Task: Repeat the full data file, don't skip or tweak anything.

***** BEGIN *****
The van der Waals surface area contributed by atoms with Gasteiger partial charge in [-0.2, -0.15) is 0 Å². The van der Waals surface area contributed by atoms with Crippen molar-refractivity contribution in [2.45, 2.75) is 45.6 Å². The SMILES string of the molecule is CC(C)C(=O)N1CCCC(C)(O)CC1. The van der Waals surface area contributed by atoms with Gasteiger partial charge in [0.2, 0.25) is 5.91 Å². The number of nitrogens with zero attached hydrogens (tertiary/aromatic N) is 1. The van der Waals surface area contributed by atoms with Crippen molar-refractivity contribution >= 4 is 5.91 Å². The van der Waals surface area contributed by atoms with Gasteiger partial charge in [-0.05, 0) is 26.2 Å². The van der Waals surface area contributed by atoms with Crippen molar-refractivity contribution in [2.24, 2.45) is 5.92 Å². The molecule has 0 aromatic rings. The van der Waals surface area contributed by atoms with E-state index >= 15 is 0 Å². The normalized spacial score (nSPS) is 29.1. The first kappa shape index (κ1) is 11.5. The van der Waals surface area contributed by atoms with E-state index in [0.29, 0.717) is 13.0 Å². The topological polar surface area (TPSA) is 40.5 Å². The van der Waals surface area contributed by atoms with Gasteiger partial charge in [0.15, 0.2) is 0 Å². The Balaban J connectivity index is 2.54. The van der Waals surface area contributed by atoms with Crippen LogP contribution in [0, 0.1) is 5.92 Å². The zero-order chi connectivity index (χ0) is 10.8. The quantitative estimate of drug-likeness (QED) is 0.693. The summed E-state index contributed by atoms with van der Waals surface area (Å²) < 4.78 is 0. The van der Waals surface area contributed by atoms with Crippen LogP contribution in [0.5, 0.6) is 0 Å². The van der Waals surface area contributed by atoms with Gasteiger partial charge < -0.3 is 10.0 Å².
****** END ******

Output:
The van der Waals surface area contributed by atoms with Gasteiger partial charge in [-0.2, -0.15) is 0 Å². The van der Waals surface area contributed by atoms with Crippen molar-refractivity contribution in [2.45, 2.75) is 45.6 Å². The SMILES string of the molecule is CC(C)C(=O)N1CCCC(C)(O)CC1. The van der Waals surface area contributed by atoms with Gasteiger partial charge in [0.2, 0.25) is 5.91 Å². The number of nitrogens with zero attached hydrogens (tertiary/aromatic N) is 1. The van der Waals surface area contributed by atoms with Crippen molar-refractivity contribution >= 4 is 5.91 Å². The van der Waals surface area contributed by atoms with Gasteiger partial charge in [-0.05, 0) is 26.2 Å². The van der Waals surface area contributed by atoms with Crippen molar-refractivity contribution in [2.24, 2.45) is 5.92 Å². The molecule has 0 aromatic rings. The van der Waals surface area contributed by atoms with E-state index >= 15 is 0 Å². The normalized spacial score (nSPS) is 29.1. The first kappa shape index (κ1) is 11.5. The van der Waals surface area contributed by atoms with E-state index in [0.29, 0.717) is 13.0 Å². The topological polar surface area (TPSA) is 40.5 Å². The van der Waals surface area contributed by atoms with Gasteiger partial charge in [0.15, 0.2) is 0 Å². The Balaban J connectivity index is 2.54. The van der Waals surface area contributed by atoms with Crippen LogP contribution in [0, 0.1) is 5.92 Å². The zero-order chi connectivity index (χ0) is 10.8. The quantitative estimate of drug-likeness (QED) is 0.693. The summed E-state index contributed by atoms with van der Waals surface area (Å²) < 4.78 is 0. The van der Waals surface area contributed by atoms with Crippen LogP contribution in [0.5, 0.6) is 0 Å². The van der Waals surface area contributed by atoms with Gasteiger partial charge < -0.3 is 10.0 Å².